Prostate cancer, a prevalent malignancy affecting the male population, often exhibits a disturbing tendency to become more aggressive and resistant to treatment over time. Among the various forms of prostate cancers, a particularly challenging subtype is the small cell neuroendocrine (SCN) cancer, characterized by its rapid growth and resistance to conventional therapies.
In a groundbreaking study led by Dr. Owen Witte and Thomas Graeber from the UCLA Eli and Edythe Broad Center of Regenerative Medicine and Stem Cell Research, researchers have successfully documented the molecular steps that transform common prostate cancers into the elusive and treatment resistant SCN cancers. This unprecedented insight offers a promising avenue for developing targeted therapies to impede the evolution of these aggressive tumours.
The research, published in Cancer Cell, marks a significant milestone in understanding the transformation process from typical prostate adenocarcinomas to SCN cancers. While SCN cancers constitute a minority of newly diagnosed prostate cancers, their prevalence increases among tumours that persist and proliferate after treatment. These tumours pose a formidable challenge due to their aggressive nature and resistance to standard treatments.
Dr. Witte emphasizes the groundbreaking nature of this research, stating, “For the first time, we have a real opportunity to define the process that leads these very, very aggressive tumours.” The researchers utilized a unique model, implanting healthy human prostate cells into mice and manipulating them to progress from adenocarcinomas to SCN cancers. This model allowed the team to observe and analyze the genetic changes occurring at various stages of tumour development.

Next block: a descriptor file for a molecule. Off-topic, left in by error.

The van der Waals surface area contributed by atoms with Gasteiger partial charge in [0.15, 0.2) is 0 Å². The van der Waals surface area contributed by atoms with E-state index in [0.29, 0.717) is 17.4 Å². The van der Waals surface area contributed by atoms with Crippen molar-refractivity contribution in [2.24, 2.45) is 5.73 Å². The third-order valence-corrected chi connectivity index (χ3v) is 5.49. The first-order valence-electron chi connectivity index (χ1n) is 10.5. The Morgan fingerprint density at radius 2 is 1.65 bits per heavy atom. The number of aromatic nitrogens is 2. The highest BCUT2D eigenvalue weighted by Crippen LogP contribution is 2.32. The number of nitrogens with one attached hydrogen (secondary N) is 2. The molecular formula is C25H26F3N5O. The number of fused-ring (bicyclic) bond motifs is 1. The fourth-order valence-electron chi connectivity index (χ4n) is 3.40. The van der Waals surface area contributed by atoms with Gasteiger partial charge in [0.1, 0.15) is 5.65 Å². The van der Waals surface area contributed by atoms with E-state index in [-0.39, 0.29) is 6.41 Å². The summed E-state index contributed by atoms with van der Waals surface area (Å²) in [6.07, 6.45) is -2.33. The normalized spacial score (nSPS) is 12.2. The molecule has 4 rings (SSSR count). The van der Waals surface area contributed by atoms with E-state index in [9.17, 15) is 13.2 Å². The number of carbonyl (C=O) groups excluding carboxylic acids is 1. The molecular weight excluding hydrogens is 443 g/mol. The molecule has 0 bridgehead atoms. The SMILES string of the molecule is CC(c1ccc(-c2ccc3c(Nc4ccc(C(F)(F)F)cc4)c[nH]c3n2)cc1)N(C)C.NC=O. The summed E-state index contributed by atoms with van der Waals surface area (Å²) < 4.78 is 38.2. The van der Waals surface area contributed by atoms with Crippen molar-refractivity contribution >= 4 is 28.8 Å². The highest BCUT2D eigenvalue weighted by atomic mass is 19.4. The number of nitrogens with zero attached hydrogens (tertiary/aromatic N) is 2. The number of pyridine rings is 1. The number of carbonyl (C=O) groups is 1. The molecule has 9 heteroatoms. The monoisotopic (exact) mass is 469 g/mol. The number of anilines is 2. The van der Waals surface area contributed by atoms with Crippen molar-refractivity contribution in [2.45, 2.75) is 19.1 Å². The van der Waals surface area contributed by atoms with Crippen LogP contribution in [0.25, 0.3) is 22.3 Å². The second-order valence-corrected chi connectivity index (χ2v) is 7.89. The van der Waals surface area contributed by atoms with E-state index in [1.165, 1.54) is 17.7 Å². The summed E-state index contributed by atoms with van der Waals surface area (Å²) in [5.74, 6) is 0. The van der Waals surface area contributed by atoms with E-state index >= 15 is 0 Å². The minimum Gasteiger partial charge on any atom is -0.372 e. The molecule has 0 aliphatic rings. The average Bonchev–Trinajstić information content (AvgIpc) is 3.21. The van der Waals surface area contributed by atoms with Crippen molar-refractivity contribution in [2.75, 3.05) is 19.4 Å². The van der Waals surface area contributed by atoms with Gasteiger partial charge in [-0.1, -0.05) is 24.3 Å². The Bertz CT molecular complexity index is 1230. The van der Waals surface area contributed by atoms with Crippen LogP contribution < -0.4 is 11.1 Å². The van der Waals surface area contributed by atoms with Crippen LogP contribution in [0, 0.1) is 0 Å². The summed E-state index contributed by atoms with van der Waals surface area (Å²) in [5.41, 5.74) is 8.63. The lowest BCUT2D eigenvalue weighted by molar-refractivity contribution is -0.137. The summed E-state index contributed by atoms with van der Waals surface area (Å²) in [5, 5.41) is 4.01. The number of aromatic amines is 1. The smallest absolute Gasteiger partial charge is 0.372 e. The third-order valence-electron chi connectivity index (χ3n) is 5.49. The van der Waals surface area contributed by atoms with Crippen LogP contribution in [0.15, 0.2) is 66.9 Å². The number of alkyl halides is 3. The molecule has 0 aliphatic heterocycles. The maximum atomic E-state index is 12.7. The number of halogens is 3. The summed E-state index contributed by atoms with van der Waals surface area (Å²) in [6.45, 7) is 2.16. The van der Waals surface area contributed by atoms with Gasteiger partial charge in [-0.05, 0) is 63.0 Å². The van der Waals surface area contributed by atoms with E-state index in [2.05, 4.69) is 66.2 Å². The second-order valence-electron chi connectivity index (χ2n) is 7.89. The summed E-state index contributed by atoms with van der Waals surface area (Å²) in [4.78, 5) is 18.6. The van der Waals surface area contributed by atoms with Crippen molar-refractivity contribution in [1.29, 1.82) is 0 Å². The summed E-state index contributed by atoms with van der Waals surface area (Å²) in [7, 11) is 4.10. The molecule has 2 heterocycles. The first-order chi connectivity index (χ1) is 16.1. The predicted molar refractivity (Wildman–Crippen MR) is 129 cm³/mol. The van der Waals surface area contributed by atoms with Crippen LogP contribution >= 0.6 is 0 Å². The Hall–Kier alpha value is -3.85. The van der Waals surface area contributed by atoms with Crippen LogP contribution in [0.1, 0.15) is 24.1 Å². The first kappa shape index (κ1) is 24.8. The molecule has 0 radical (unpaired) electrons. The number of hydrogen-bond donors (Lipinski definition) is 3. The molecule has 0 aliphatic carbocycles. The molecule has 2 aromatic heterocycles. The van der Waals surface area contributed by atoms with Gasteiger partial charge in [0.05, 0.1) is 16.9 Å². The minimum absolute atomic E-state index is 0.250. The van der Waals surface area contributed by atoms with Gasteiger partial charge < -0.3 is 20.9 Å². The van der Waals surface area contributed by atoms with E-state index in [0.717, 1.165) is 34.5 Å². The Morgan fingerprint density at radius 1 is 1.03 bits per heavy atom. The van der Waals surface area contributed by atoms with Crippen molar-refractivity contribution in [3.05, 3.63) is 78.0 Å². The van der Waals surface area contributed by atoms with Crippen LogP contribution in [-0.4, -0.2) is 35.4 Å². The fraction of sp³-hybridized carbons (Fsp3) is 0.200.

Over a span of at least 10 weeks, biopsies were collected every two weeks, providing a comprehensive dataset for analyzing the molecular evolution of the tumours. Despite the numerous molecular distinctions between prostate adenocarcinomas and SCN cancers, the researchers identified only two major pathways through which the transformation occurred. Remarkably, the study also found that some lung cancers followed similar pathways to evolve into SCN cancers.
Olga Chia-Chun Chen, the first author of the study and a graduate student at the UCLA Broad Stem Cell Research Center Training Program, highlighted the significance of tracking the progression from normal cells to aggressive cancers. This unique approach allowed the researchers to discern key molecular changes and identify the critical junctures in the evolution of SCN cancers.
Thomas Graeber expressed his surprise at the findings, stating, “It was a real surprise that there were just two major pathways. And it gives us a lot of hope for therapeutics because it’s much easier to figure out how to block two paths than hundreds.” The identification of these specific pathways provides a tangible target for therapeutic interventions, offering hope for the development of drugs that can disrupt the evolution of SCN cancers.
The researchers are now gearing up for future studies aimed at devising methods to block these identified evolutionary pathways. Importantly, several of the molecular changes critical for the evolution of SCN cancers are potential targets for drug intervention. Rather than tackling fully developed SCN cancers, the researchers envision a strategy where drugs could halt the progression of less aggressive subtypes, preventing the emergence of SCN cancers altogether.
In essence, the study delivers a crucial message: the process of cancer becoming more aggressive is reproducible and predictable. Armed with this knowledge, the researchers are optimistic about the prospect of predicting and preventing the transformation of less aggressive cancers into highly malignant forms. The findings open up new possibilities for therapeutic strategies that could revolutionize the approach to managing and treating aggressive prostate and lung cancers.
Chia-Chun Chen et al, Temporal evolution reveals bifurcated lineages in aggressive neuroendocrine small cell prostate cancer trans-differentiation, Cancer Cell (2023). DOI: 10.1016/j.ccell.2023.10.009.